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Businesses in country Victoria urged to prioritise safety

WorkSafe Victoria has called on all businesses and workers in regional Victoria to prioritise workplace safety to help reduce the number of injuries and fatalities.

According to WorkSafe, nearly 7000 workers across the state made a claim for a serious injury in 2016, equating to over 18 injuries per day. 

The sectors with the highest number of injury claims were health care and social work (1267), manufacturing (1039) and construction (837). The most common injuries were musculoskeletal (2136 claims), muscle or tendon (1336) and lacerations or amputations (959). Poor manual handling (2386), slips, trips or falls (1547) and being struck by an object (1128) were the most common causes.

In terms of workplace deaths, a total of 26 people were killed at work in Victoria in 2016, 18 of those in rural areas of the state.

Businesses in country areas of Victoria are being called on to do more to protect their workers.Businesses in country areas of Victoria are being called on to do more to protect their workers.

Clare Amies, chief executive of WorkSafe, said that while workplaces in the state are safer than ever before, the number of Victorians injured or killed while working remained "totally unacceptable".

"No worker should ever lose their life simply because they were doing their job," Ms Amies said.

"It is a tragic fact that every workplace death and injury can be avoided so we need to ensure that safety is a priority."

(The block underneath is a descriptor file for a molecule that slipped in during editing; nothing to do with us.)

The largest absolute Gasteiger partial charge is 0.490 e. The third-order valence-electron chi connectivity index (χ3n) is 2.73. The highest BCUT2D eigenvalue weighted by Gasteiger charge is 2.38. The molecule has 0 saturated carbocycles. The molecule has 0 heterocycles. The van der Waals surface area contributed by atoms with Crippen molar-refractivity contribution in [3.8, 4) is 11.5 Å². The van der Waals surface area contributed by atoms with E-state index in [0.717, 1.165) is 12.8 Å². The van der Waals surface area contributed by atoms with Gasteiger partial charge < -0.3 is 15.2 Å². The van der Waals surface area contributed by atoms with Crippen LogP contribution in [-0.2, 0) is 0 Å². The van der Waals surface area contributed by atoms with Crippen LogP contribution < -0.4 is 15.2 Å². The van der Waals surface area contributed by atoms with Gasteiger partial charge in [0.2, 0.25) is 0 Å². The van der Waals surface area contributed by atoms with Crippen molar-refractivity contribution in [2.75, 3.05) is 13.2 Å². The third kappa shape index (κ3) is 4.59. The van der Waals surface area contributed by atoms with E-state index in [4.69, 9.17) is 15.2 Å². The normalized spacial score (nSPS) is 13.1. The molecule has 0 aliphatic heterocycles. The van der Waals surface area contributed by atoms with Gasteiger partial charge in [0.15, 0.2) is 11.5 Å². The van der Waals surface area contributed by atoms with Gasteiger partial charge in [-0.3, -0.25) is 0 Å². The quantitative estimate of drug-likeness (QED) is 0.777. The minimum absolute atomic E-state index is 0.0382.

Workplace safety is improving on the whole

While the number of workers in Victoria continues to climb, the number of workplace injuries is trending downwards - there was a 12.5 per cent reduction from 2011 (29,567 claims) to 2016 (25,861). This drop was almost matched in country Victoria, with claims falling by 10.8 per cent over the same period (from 7772 to 6932).

Ms Amies said the decrease in injury claims over recent years was encouraging but added more needs to be done.

"Safety at work is everyone's responsibility and there are almost 26,000 reasons why we all need to do more to educate, inform and, where necessary, enforce good safety practices at work," she said.

"Safety at work is everyone's responsibility."

How to protect your workers

Business owners can ensure their work health and safety practices are up to date by reviewing their existing protocols and incorporating latest best practices.

Blackwoods offers a range of nationally recognised WHS programmes that can be customised to meet the needs of any business, big or small, located in town or country.  Our courses are flexible - they are either hands-on or lecture-based and can be conducted at any one of our training centres or we can come to you - to your location.

If you're interested to find out more about a Blackwoods' WHS training course that suits you, please get in touch with us today.